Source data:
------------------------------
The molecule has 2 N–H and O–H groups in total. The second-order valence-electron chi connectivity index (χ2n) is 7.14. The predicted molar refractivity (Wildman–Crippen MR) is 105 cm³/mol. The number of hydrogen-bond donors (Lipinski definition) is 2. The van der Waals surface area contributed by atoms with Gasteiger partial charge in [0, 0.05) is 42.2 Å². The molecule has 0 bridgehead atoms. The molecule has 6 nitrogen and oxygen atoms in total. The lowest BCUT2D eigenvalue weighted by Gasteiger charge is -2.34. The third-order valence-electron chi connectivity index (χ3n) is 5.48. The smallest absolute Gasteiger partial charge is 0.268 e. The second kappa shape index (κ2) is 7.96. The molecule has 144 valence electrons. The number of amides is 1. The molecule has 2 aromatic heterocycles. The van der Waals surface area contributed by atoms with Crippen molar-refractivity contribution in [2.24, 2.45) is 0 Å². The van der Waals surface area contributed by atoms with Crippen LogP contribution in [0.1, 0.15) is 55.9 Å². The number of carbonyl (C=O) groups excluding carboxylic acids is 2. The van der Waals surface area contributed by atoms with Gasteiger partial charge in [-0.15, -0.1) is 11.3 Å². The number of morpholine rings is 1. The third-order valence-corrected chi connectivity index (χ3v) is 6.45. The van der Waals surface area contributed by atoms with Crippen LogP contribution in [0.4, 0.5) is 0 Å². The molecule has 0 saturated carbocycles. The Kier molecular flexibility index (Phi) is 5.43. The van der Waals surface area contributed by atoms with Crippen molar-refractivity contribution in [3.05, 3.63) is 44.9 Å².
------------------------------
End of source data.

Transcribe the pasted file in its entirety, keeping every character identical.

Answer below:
The molecule has 2 N–H and O–H groups in total. The second-order valence-electron chi connectivity index (χ2n) is 7.14. The predicted molar refractivity (Wildman–Crippen MR) is 105 cm³/mol. The number of hydrogen-bond donors (Lipinski definition) is 2. The van der Waals surface area contributed by atoms with Gasteiger partial charge in [0, 0.05) is 42.2 Å². The molecule has 0 bridgehead atoms. The molecule has 6 nitrogen and oxygen atoms in total. The lowest BCUT2D eigenvalue weighted by Gasteiger charge is -2.34. The third-order valence-electron chi connectivity index (χ3n) is 5.48. The smallest absolute Gasteiger partial charge is 0.268 e. The second kappa shape index (κ2) is 7.96. The molecule has 144 valence electrons. The number of amides is 1. The molecule has 2 aromatic heterocycles. The van der Waals surface area contributed by atoms with Crippen molar-refractivity contribution in [2.24, 2.45) is 0 Å². The van der Waals surface area contributed by atoms with Crippen LogP contribution in [0.1, 0.15) is 55.9 Å². The number of carbonyl (C=O) groups excluding carboxylic acids is 2. The van der Waals surface area contributed by atoms with Gasteiger partial charge in [-0.15, -0.1) is 11.3 Å². The number of morpholine rings is 1. The third-order valence-corrected chi connectivity index (χ3v) is 6.45. The van der Waals surface area contributed by atoms with Crippen LogP contribution in [0.4, 0.5) is 0 Å². The molecule has 0 saturated carbocycles. The Kier molecular flexibility index (Phi) is 5.43. The van der Waals surface area contributed by atoms with Crippen molar-refractivity contribution in [3.05, 3.63) is 44.9 Å².